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RPG Character Class Upgrades

Do you like RPGs with class upgrades?

  • Yes

    Votes: 9 90.0%
  • Yes, but why only five?

    Votes: 1 10.0%
  • No, all classes should be available from the start.

    Votes: 0 0.0%
  • No, class shouldn't change.

    Votes: 0 0.0%

  • Total voters
    10
Red Mage
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The first example that comes to mind is the original Final Fantasy, where you select a fixed class at the beginning and later upgrade to a stronger version of that class (Red Mage --> Red Wizard). I'm working through rough notes for an RPG with 5 base classes, each with a completely different ability, and had the idea to introduce 5 Advanced classes as well. Each advanced class would be "between" two of the base classes, and would combine their talents, with each base class being able to select 1 of 2 different advanced classes (ie, Magician is bordered by Warrior and Hunter, Magician can upgrade to Sorcerer or Mystic, with Warrior having access to Sorcerer and Hunter having access to Mystic as well).

Off the top of my head, I can't think of other games that do something similar to use as example.
 
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New Member
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It might be a bit similar to Dungeons and Dragons, then? I've only ever played the computer games; but in things like Baldur's Gate 2 you can opt to Dual Class, picking up a new class. Say, going from a Fighter to a Fighter/Cleric or what have you. And obviously you can also go from a Cleric to a Cleric/Fighter.
 
Red Mage
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Yeah, something like that, but without any disadvantages associated (don't know about BG2 but in Neverwinter Nights there were penalties for multiclassing). I imagine it as something that would happen far into the game, like in Final Fantasy and add powers without taking any away.
 
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BG2 dual class penalty was having to start at the base level for the new class you dual-classed into. Resulting in having to grind up again.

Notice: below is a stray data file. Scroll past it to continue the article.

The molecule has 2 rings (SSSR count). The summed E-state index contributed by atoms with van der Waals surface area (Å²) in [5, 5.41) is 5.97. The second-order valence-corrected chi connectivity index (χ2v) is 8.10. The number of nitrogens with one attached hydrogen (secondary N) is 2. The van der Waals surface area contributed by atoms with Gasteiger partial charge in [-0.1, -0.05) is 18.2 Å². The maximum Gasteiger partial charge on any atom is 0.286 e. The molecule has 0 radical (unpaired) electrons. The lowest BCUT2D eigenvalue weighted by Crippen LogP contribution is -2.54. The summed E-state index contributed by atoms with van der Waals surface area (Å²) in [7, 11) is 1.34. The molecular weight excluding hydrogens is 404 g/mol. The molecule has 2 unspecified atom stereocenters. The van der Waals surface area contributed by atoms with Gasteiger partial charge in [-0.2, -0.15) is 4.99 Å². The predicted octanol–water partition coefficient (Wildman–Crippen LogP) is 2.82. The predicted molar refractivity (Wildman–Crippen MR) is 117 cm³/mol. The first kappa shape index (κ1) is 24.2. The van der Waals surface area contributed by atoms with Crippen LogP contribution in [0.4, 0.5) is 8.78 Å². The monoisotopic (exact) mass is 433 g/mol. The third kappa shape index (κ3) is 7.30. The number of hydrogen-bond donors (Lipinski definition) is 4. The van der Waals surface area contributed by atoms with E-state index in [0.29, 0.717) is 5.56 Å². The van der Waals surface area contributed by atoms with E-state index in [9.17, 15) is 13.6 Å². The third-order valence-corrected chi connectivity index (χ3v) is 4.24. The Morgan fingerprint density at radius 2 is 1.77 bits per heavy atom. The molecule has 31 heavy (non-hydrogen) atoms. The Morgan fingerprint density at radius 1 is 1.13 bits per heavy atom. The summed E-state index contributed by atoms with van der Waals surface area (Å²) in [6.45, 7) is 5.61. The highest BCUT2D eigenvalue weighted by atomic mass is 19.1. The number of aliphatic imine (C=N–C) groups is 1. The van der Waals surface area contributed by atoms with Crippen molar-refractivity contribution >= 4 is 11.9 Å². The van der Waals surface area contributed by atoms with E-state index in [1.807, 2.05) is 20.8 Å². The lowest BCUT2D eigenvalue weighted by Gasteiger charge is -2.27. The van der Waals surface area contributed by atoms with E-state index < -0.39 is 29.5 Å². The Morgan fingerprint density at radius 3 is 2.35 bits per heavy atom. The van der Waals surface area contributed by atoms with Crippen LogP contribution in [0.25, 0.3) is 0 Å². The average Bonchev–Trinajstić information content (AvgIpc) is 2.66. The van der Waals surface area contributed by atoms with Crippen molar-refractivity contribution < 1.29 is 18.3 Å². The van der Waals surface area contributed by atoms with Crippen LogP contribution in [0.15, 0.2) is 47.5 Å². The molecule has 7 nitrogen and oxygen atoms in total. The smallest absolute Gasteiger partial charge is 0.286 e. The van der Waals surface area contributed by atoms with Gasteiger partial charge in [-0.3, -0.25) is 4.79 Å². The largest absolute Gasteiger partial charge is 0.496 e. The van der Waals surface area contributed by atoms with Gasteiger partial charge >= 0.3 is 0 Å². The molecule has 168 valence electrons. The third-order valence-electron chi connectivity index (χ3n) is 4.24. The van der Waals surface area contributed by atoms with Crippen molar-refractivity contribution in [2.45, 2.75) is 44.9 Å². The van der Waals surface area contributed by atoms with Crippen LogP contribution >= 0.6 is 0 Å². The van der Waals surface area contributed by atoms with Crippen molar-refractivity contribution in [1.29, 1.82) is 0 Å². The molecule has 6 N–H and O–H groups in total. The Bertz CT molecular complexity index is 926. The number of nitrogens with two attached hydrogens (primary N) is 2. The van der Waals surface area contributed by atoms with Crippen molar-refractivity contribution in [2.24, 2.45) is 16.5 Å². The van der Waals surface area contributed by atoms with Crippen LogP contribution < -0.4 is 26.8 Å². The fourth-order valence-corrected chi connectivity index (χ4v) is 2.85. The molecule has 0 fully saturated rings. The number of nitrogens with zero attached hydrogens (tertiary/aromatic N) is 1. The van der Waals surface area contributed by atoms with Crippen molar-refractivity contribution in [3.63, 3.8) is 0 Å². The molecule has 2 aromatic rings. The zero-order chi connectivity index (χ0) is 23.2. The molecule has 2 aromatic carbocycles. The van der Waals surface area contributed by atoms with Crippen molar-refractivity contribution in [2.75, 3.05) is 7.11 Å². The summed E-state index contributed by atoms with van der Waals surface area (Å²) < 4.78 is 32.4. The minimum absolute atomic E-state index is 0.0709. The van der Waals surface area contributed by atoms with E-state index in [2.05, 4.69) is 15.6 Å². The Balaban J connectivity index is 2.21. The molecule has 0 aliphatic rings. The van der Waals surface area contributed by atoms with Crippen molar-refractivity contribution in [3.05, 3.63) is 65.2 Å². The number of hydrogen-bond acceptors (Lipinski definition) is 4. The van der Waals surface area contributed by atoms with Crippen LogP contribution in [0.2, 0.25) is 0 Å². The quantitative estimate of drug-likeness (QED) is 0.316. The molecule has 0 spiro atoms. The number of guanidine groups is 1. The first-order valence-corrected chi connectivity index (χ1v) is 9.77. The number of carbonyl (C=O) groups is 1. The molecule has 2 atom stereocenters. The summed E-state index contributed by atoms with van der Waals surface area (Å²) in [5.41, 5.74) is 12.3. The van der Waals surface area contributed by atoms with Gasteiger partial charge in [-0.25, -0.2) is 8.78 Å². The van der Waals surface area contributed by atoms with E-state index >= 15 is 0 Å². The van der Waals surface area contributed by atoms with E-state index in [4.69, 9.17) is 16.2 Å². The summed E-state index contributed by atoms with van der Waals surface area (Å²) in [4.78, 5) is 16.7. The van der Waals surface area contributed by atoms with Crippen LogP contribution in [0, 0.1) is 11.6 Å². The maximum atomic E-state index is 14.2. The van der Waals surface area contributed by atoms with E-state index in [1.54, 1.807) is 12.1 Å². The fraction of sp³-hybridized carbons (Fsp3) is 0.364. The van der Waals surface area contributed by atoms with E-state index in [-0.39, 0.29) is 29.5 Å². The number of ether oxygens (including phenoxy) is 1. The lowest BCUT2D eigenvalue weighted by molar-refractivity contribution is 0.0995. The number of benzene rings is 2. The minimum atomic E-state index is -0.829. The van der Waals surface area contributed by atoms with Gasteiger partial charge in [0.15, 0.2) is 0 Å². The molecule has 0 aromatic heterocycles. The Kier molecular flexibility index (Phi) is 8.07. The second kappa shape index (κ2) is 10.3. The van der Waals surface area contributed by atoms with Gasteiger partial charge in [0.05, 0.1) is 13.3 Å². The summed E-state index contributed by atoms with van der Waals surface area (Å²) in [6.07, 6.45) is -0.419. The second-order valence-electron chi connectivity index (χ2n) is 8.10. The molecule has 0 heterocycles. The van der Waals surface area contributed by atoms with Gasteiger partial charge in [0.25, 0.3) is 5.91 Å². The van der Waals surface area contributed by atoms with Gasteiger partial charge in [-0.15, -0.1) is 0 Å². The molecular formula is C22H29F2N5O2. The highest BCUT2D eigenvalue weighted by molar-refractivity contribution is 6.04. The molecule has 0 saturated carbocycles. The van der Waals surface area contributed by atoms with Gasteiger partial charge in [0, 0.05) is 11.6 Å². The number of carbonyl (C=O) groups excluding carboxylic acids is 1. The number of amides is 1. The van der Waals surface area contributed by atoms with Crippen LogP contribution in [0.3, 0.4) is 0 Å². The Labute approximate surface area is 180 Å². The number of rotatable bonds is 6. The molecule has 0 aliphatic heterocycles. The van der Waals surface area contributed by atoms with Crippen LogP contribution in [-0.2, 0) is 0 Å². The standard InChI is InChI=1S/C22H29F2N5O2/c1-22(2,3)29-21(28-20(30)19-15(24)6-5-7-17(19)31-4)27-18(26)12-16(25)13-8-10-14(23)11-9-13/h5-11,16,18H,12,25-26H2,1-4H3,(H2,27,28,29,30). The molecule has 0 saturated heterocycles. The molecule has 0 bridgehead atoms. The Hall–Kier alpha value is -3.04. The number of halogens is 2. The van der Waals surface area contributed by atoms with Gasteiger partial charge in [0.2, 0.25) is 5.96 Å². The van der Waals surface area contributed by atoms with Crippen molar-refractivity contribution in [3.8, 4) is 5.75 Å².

Or something like that. I didn't tamper with Dual-classing :x

I like class upgrades. When I got them in FF1 I was really happy because I liked how the Warrior looked with the cape (in the PS1 version onwards... don't remember if he had it in the NES version)

I also like it when used in Dragon Quest. Dragon Quest VI, my favorite of that series had a class system that did allow for upgrades (or hybrid classes, more exactly).

However, Dragon Quest VII is an exception to the above statement... it got the system WRONG, and it required INSANE amounts of grinding. Too much.
 
when you need more, have+
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Yeah, I like Job systems with Job trees if that is what you are asking. I don't want it to be overly complicated or random to unlock the class, and I like the structure to be related to the class before it... but yeah I like them if that is what you are asking. (Because I don't really get the question)

That said, a lot of RPG's have them, including pokemon as Evolutions or types can be seen as classes/jobs
 
「Sword of Destruction」
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Hmm...how off the top of my head, it'll be Windslayer (it's a Computer MMO)
Example, when you upgrade your class a second time... you'll get more skills, better weapons, and better armor... (i.e. Novice(Starting)-->Rogue(Upgrade choice 1)-->Assassin(Upgrade choice 2))
Then... it starts to get unfair to the n00bs still XD
 
The Greatest Pokémon Ranger
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Part of the challenge of Dragon Warrior (ha, my namesake again) III. I like them.
 
Mr. F's Bulbawife
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I'm more of a fan of jobs than class changes, mostly because I haven't played enough games with class changes to really know whether I like them or not, though I did enjoy them in FFI. For example, I loved FFV's job system because it allowed me to try out any kind of job I wanted and learn all sorts of different techniques instead of being limited to one type of class.
 
Red Mage
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I'm more of a fan of jobs than class changes, mostly because I haven't played enough games with class changes to really know whether I like them or not, though I did enjoy them in FFI. For example, I loved FFV's job system because it allowed me to try out any kind of job I wanted and learn all sorts of different techniques instead of being limited to one type of class.
Yeah I love the job system of FFV and FFT, but the classes for this game would provide a constant passive bonus instead of active abilities. That's why I decided on set classes -- you pick your class at the beginning and you can do something better than other characters, and later you can upgrade your class by gaining a different class bonus while retaining your own. If that makes sense, I have a talent for confusing people.
 
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